Spanish authorities are investigating dozens of former executives and board members of former Spanish savings bank Caja Madrid over the alleged use of company credit cards for personal expenses such as clothing, food and trips, two sources said. 

Caja Madrid was folded into banking conglomerate Bankia in 2010, which two years later accepted the biggest state bailout of a Spanish bank.

It is still controlled by the government through state bank restructuring fund FROB. 

Former Caja Madrid chairman Miguel Blesa and his successor at Bankia, Rodrigo Rato - a former People's Party minister and managing director of the International Monetary Fund - are among 86 directors being probed, sources with knowledge of the matter said. 

"We discovered the issue earlier this year and informed the public prosecutor and FROB around June," a Bankia source said.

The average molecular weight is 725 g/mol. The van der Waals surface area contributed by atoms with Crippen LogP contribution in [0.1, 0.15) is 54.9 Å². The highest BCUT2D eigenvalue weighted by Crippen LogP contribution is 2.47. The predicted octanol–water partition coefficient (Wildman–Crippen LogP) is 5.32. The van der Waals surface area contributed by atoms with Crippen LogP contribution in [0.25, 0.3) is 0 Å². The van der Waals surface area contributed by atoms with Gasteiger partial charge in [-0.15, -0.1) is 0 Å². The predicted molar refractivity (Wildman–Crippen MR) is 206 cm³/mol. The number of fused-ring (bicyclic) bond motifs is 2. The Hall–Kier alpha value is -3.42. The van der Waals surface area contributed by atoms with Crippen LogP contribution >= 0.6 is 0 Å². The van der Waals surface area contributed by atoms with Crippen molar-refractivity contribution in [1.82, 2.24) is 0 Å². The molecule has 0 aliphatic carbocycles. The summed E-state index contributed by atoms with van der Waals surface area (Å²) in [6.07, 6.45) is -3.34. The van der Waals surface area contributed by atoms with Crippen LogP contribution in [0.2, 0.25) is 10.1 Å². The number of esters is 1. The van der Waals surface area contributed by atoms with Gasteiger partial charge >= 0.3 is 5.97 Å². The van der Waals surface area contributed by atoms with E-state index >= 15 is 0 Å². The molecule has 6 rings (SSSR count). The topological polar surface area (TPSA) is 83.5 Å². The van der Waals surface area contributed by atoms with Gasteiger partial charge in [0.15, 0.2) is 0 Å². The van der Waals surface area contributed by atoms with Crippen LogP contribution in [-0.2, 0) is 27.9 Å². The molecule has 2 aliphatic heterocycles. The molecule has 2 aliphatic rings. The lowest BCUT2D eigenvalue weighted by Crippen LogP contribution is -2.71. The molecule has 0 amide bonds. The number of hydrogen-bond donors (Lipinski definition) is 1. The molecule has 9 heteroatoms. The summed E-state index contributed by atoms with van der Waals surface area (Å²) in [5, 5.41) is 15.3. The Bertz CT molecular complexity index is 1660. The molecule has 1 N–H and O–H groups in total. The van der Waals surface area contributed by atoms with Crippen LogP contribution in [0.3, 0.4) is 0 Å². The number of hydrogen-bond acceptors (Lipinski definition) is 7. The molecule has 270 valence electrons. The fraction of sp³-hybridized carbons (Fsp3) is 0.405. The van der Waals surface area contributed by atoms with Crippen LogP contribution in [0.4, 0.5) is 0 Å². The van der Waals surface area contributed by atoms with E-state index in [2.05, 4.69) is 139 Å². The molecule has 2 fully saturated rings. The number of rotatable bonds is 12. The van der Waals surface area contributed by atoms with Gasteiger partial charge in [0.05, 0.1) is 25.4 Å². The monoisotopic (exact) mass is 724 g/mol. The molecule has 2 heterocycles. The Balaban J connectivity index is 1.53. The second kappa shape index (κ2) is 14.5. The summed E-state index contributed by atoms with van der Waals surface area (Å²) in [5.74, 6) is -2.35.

Some €15.5m of company funds is believed to have been spent inappropriately, the sources said, citing a Bankia report to Spanish authorities. 

Spanish High Court judge Fernando Andreu has included the issue in an ongoing probe into how Bankia was managed in the run-up to its share market flotation in 2011, a year before it nearly collapsed. 

Bankia also asked those who allegedly spent company money on personal expenses to pay it back, and recovered €197,000 in less than a week. 

It is not seeking repayment of the remaining funds, which were spent at Caja Madrid. 

The regional government of Madrid yesterday dismissed its managing director for economy, Pablo Abejas Suarez, a former Caja Madrid executive who is among the accused of credit card misuse, a government source said. 

So far probes into failed Spanish savings banks have only yielded convictions in the case of one small savings bank, Caixa Penedes.